Pressure grouting

From Wikipedia, the free encyclopedia
Jump to: navigation, search

Pressure grouting involves injecting a grout material into otherwise inaccessible but interconnected pore or void space of which neither the configuration or volume are known, and is often referred to simply as grouting. The grout may be a cementitious, resinous, or solution chemical mixture. The greatest use of pressure grouting is to improve geomaterials (soil and rock). The purpose of grouting can be either to strengthen or reduce water flow through a formation. It is also used to correct faults in concrete and masonry structures. Since first usage in the 19th century, grouting has been performed on the foundation of virtually every one of the world’s large dams, in order to reduce the amount of leakage through the rock, and sometimes to strengthen the foundation to support the weight of the overlying structure, be it of concrete, earth, or rock fill. Although pressure grouting thus, has become an essential ground engineering construction procedure - practiced by specialist contractors and engineers around the world - it must be stressed that, from design to implementation, pressure grouting is an interactive and iterative process, requiring expertise and cooperation across a variety of disciplines. Both, experience as well as expertise, are therefore absolutely essential for successful project-realizations.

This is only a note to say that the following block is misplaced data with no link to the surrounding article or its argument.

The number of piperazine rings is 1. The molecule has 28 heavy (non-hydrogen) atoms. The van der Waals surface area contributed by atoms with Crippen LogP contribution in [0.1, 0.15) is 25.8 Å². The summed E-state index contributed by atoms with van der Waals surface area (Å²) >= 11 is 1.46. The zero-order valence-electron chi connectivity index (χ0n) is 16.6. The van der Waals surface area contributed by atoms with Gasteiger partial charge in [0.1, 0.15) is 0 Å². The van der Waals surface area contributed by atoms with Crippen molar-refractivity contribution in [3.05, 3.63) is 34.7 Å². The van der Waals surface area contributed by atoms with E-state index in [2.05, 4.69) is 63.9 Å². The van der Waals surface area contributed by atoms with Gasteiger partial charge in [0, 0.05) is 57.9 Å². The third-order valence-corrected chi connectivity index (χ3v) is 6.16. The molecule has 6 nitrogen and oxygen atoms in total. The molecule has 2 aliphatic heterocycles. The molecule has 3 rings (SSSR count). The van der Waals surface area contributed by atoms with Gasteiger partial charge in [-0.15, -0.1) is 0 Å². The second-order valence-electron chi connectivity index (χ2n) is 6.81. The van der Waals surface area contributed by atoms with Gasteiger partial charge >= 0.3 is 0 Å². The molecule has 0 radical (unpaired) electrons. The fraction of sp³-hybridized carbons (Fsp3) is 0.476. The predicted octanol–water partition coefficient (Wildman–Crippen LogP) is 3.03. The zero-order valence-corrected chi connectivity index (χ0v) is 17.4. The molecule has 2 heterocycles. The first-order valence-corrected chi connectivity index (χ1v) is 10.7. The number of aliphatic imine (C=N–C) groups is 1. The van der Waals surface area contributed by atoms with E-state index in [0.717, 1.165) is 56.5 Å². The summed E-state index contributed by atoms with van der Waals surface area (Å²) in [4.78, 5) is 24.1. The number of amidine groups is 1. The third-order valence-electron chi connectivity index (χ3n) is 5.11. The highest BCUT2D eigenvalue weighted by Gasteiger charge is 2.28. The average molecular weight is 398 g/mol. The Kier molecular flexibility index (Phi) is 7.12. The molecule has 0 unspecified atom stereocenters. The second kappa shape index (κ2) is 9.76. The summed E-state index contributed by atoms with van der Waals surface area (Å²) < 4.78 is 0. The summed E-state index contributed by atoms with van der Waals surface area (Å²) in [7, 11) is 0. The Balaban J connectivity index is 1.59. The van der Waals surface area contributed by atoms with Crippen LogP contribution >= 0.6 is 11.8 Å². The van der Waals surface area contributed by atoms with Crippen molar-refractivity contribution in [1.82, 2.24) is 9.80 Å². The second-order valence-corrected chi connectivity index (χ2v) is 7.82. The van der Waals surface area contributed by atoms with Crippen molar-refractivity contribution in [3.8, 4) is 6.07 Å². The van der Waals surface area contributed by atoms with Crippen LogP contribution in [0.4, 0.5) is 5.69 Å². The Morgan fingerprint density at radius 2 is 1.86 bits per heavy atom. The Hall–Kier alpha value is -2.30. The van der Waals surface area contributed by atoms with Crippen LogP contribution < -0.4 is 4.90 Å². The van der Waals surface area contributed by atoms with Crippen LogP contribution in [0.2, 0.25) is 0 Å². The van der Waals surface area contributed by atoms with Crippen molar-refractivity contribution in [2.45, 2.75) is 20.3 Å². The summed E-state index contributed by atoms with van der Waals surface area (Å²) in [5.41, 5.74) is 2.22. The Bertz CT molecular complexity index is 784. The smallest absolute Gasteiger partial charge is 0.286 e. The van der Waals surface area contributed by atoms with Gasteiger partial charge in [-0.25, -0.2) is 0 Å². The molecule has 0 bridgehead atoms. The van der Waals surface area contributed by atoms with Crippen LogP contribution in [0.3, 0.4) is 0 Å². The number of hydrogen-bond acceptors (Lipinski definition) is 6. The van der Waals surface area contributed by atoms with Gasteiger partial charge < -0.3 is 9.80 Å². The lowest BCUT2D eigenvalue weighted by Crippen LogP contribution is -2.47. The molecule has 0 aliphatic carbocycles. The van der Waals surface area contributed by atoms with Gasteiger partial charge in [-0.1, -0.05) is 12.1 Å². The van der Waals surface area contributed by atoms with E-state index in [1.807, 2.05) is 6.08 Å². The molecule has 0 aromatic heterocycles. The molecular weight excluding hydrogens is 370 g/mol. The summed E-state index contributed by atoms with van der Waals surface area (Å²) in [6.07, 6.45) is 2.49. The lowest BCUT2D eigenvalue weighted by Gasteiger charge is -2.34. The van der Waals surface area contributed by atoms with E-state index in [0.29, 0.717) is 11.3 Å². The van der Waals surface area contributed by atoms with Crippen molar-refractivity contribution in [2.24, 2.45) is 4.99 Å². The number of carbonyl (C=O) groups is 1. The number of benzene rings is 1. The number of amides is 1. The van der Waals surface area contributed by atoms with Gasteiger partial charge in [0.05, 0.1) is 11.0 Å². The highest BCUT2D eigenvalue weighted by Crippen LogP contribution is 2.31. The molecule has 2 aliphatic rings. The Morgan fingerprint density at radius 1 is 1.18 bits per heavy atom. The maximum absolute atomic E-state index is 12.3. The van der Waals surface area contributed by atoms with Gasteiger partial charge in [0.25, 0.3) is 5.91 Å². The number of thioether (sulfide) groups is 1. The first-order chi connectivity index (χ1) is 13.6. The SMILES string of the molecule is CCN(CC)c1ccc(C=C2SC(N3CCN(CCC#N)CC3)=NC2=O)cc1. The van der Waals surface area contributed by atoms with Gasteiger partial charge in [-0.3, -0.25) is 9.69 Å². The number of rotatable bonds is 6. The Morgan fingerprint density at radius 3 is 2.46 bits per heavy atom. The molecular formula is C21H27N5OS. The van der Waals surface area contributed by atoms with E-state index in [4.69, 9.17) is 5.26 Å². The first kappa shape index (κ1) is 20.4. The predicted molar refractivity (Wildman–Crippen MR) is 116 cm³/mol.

See also[edit]

References[edit]

External links[edit]